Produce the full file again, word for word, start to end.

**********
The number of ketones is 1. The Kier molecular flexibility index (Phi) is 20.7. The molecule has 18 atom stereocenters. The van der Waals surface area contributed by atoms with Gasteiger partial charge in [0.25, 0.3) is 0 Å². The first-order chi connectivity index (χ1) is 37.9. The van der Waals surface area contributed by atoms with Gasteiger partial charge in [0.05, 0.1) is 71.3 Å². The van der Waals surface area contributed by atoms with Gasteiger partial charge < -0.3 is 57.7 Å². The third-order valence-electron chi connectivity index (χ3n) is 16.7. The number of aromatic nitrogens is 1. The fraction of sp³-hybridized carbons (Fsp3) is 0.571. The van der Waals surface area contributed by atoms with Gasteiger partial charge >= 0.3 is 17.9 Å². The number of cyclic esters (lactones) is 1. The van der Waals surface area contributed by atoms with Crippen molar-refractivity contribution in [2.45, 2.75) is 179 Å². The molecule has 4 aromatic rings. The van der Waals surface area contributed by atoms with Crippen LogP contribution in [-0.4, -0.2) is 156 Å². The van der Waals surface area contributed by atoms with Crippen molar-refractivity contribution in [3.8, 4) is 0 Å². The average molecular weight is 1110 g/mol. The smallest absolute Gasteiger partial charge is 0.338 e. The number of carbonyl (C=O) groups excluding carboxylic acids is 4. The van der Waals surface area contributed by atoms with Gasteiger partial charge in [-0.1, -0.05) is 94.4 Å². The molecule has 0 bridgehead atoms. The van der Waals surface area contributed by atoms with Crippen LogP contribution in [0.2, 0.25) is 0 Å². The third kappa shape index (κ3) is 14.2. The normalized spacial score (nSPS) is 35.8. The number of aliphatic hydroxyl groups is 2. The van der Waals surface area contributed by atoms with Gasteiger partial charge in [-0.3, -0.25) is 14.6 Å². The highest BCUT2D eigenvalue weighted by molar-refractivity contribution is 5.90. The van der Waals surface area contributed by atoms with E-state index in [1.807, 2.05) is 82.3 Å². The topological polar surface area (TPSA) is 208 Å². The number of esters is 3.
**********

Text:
The number of ketones is 1. The Kier molecular flexibility index (Phi) is 20.7. The molecule has 18 atom stereocenters. The van der Waals surface area contributed by atoms with Gasteiger partial charge in [0.25, 0.3) is 0 Å². The first-order chi connectivity index (χ1) is 37.9. The van der Waals surface area contributed by atoms with Gasteiger partial charge in [0.05, 0.1) is 71.3 Å². The van der Waals surface area contributed by atoms with Gasteiger partial charge < -0.3 is 57.7 Å². The third-order valence-electron chi connectivity index (χ3n) is 16.7. The number of aromatic nitrogens is 1. The fraction of sp³-hybridized carbons (Fsp3) is 0.571. The van der Waals surface area contributed by atoms with Gasteiger partial charge >= 0.3 is 17.9 Å². The number of cyclic esters (lactones) is 1. The van der Waals surface area contributed by atoms with Crippen molar-refractivity contribution in [2.45, 2.75) is 179 Å². The molecule has 4 aromatic rings. The van der Waals surface area contributed by atoms with Crippen LogP contribution in [-0.4, -0.2) is 156 Å². The van der Waals surface area contributed by atoms with Crippen molar-refractivity contribution in [3.8, 4) is 0 Å². The average molecular weight is 1110 g/mol. The smallest absolute Gasteiger partial charge is 0.338 e. The number of carbonyl (C=O) groups excluding carboxylic acids is 4. The van der Waals surface area contributed by atoms with Gasteiger partial charge in [-0.1, -0.05) is 94.4 Å². The molecule has 0 bridgehead atoms. The van der Waals surface area contributed by atoms with Crippen LogP contribution in [0.2, 0.25) is 0 Å². The third kappa shape index (κ3) is 14.2. The normalized spacial score (nSPS) is 35.8. The number of aliphatic hydroxyl groups is 2. The van der Waals surface area contributed by atoms with Gasteiger partial charge in [-0.3, -0.25) is 14.6 Å². The highest BCUT2D eigenvalue weighted by molar-refractivity contribution is 5.90. The van der Waals surface area contributed by atoms with E-state index in [1.807, 2.05) is 82.3 Å². The topological polar surface area (TPSA) is 208 Å². The number of esters is 3.